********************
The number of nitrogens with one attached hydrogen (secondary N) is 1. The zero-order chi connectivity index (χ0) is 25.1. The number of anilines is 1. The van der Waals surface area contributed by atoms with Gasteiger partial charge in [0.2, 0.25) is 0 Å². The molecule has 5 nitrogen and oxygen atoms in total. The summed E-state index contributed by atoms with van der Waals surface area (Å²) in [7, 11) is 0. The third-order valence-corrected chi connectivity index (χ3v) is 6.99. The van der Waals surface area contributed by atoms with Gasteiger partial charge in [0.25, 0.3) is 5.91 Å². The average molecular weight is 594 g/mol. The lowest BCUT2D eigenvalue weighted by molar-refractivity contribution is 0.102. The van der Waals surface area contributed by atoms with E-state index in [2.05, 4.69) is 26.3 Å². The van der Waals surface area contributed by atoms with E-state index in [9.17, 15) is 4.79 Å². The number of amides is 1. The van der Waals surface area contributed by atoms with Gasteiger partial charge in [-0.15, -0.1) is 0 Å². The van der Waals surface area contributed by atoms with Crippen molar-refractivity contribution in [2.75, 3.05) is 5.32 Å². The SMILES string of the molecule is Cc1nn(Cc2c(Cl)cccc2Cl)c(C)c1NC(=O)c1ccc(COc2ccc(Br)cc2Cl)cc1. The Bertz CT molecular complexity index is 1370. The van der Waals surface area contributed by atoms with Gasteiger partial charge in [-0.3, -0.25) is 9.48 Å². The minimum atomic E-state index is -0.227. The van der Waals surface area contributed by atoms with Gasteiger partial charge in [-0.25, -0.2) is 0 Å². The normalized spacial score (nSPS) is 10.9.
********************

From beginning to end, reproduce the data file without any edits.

The number of nitrogens with one attached hydrogen (secondary N) is 1. The zero-order chi connectivity index (χ0) is 25.1. The number of anilines is 1. The van der Waals surface area contributed by atoms with Gasteiger partial charge in [0.2, 0.25) is 0 Å². The molecule has 5 nitrogen and oxygen atoms in total. The summed E-state index contributed by atoms with van der Waals surface area (Å²) in [7, 11) is 0. The third-order valence-corrected chi connectivity index (χ3v) is 6.99. The van der Waals surface area contributed by atoms with Gasteiger partial charge in [0.25, 0.3) is 5.91 Å². The average molecular weight is 594 g/mol. The lowest BCUT2D eigenvalue weighted by molar-refractivity contribution is 0.102. The van der Waals surface area contributed by atoms with E-state index in [2.05, 4.69) is 26.3 Å². The van der Waals surface area contributed by atoms with E-state index in [9.17, 15) is 4.79 Å². The number of amides is 1. The van der Waals surface area contributed by atoms with Gasteiger partial charge in [-0.15, -0.1) is 0 Å². The van der Waals surface area contributed by atoms with Crippen molar-refractivity contribution in [2.75, 3.05) is 5.32 Å². The SMILES string of the molecule is Cc1nn(Cc2c(Cl)cccc2Cl)c(C)c1NC(=O)c1ccc(COc2ccc(Br)cc2Cl)cc1. The Bertz CT molecular complexity index is 1370. The van der Waals surface area contributed by atoms with Gasteiger partial charge in [-0.3, -0.25) is 9.48 Å². The minimum atomic E-state index is -0.227. The van der Waals surface area contributed by atoms with Gasteiger partial charge in [-0.25, -0.2) is 0 Å². The normalized spacial score (nSPS) is 10.9.